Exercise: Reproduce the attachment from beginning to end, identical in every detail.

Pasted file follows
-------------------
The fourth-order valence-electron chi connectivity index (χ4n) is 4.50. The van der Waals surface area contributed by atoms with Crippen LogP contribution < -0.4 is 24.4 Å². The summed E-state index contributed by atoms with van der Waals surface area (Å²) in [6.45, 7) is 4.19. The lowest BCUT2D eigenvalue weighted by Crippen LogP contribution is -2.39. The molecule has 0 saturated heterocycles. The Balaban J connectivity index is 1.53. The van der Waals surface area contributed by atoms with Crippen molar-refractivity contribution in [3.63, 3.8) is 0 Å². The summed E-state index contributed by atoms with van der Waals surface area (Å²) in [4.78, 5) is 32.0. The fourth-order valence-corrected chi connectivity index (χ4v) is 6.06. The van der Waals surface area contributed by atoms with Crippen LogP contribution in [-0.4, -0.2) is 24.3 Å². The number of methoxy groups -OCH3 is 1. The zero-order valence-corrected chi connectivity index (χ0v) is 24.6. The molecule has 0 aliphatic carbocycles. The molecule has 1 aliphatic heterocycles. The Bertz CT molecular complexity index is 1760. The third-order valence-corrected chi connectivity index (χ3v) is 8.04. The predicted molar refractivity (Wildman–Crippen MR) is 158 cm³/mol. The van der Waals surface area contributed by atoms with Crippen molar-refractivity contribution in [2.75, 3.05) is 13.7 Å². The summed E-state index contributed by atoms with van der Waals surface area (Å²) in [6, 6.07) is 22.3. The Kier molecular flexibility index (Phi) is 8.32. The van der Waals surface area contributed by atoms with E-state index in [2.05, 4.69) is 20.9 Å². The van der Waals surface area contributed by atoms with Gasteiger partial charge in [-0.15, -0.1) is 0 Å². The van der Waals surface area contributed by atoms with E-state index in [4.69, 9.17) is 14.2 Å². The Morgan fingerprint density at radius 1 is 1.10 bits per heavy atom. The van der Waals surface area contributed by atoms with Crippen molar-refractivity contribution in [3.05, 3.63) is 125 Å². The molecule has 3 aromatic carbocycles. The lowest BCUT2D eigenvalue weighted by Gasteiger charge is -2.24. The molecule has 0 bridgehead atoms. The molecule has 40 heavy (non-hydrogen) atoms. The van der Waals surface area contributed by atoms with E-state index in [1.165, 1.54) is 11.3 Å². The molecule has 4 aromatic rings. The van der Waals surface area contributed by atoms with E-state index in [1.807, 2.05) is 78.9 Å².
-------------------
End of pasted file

The fourth-order valence-electron chi connectivity index (χ4n) is 4.50. The van der Waals surface area contributed by atoms with Crippen LogP contribution < -0.4 is 24.4 Å². The summed E-state index contributed by atoms with van der Waals surface area (Å²) in [6.45, 7) is 4.19. The lowest BCUT2D eigenvalue weighted by Crippen LogP contribution is -2.39. The molecule has 0 saturated heterocycles. The Balaban J connectivity index is 1.53. The van der Waals surface area contributed by atoms with Crippen molar-refractivity contribution in [3.63, 3.8) is 0 Å². The summed E-state index contributed by atoms with van der Waals surface area (Å²) in [4.78, 5) is 32.0. The fourth-order valence-corrected chi connectivity index (χ4v) is 6.06. The van der Waals surface area contributed by atoms with Crippen LogP contribution in [-0.4, -0.2) is 24.3 Å². The number of methoxy groups -OCH3 is 1. The zero-order valence-corrected chi connectivity index (χ0v) is 24.6. The molecule has 0 aliphatic carbocycles. The molecule has 1 aliphatic heterocycles. The Bertz CT molecular complexity index is 1760. The third-order valence-corrected chi connectivity index (χ3v) is 8.04. The predicted molar refractivity (Wildman–Crippen MR) is 158 cm³/mol. The van der Waals surface area contributed by atoms with Crippen molar-refractivity contribution in [2.75, 3.05) is 13.7 Å². The summed E-state index contributed by atoms with van der Waals surface area (Å²) in [6, 6.07) is 22.3. The Kier molecular flexibility index (Phi) is 8.32. The van der Waals surface area contributed by atoms with E-state index in [2.05, 4.69) is 20.9 Å². The van der Waals surface area contributed by atoms with Gasteiger partial charge in [-0.15, -0.1) is 0 Å². The van der Waals surface area contributed by atoms with E-state index in [4.69, 9.17) is 14.2 Å². The Morgan fingerprint density at radius 1 is 1.10 bits per heavy atom. The van der Waals surface area contributed by atoms with Crippen molar-refractivity contribution in [3.05, 3.63) is 125 Å². The molecule has 3 aromatic carbocycles. The lowest BCUT2D eigenvalue weighted by Gasteiger charge is -2.24. The molecule has 0 bridgehead atoms. The molecule has 40 heavy (non-hydrogen) atoms. The van der Waals surface area contributed by atoms with E-state index in [1.165, 1.54) is 11.3 Å². The molecule has 4 aromatic rings. The van der Waals surface area contributed by atoms with E-state index in [1.807, 2.05) is 78.9 Å².